Wednesday, August 08, 2007

High School Economics

Mixed news. First, the good news:

12th-Graders Show Strength in Economics

Twelfth-graders did better on a recent national economics test than they did on similar math or reading tests, according to results released Wednesday.

Forty-two percent of 12th-graders nationwide scored at the proficient level or better on the economics test, meaning they could handle challenging subject matter. In contrast, just 23 percent of 12th-graders hit the proficient mark in math, according to results published earlier this year. In reading, 35 were proficient or better....

Students who took a high-level economics course, such as one labeled Advanced Placement or honors, were more likely to score high on the national test than students who did not take a similar course, according to the governing board.

Then the bad news:
But high schoolers who took a general economics course did not do any better on the economics test than students who didn't take a class, which raises questions about the rigor of those basic-level courses.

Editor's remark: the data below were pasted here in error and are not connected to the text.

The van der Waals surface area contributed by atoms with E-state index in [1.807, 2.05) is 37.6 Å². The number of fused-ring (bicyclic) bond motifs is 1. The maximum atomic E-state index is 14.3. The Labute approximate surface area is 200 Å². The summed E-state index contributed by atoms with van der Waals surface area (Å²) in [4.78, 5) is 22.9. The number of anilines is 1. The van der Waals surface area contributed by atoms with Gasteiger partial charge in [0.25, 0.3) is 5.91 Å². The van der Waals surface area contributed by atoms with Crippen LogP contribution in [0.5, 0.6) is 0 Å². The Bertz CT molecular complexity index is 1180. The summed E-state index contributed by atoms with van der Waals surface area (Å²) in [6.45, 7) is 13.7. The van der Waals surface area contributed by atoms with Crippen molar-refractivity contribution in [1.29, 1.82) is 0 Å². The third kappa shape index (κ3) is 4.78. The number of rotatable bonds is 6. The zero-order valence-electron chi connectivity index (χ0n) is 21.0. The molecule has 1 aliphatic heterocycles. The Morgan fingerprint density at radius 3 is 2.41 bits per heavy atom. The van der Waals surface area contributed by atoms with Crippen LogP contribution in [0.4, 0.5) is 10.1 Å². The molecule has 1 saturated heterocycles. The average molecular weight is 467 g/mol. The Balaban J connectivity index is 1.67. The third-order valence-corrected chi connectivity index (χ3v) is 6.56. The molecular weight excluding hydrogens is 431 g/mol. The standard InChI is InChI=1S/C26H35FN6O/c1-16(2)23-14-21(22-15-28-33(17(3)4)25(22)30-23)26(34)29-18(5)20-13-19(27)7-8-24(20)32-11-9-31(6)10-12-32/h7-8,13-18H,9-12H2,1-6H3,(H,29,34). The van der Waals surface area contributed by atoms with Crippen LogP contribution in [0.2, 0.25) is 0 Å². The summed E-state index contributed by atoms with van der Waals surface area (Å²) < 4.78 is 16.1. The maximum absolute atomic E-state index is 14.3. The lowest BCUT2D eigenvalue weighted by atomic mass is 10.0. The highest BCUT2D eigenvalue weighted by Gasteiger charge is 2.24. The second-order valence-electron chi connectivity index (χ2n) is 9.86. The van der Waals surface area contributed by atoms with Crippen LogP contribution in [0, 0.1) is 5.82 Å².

I have often worried about the quality of high school economic courses. Over the years, I have met quite a few AP teachers (and even spent some time as a member of the committee that writes the AP exam), and I am confident in the quality of those courses. But the non-AP courses, from reports I have heard, are less consistent in quality. Basic high school courses in economics need to start looking more like the introductory courses taught in college.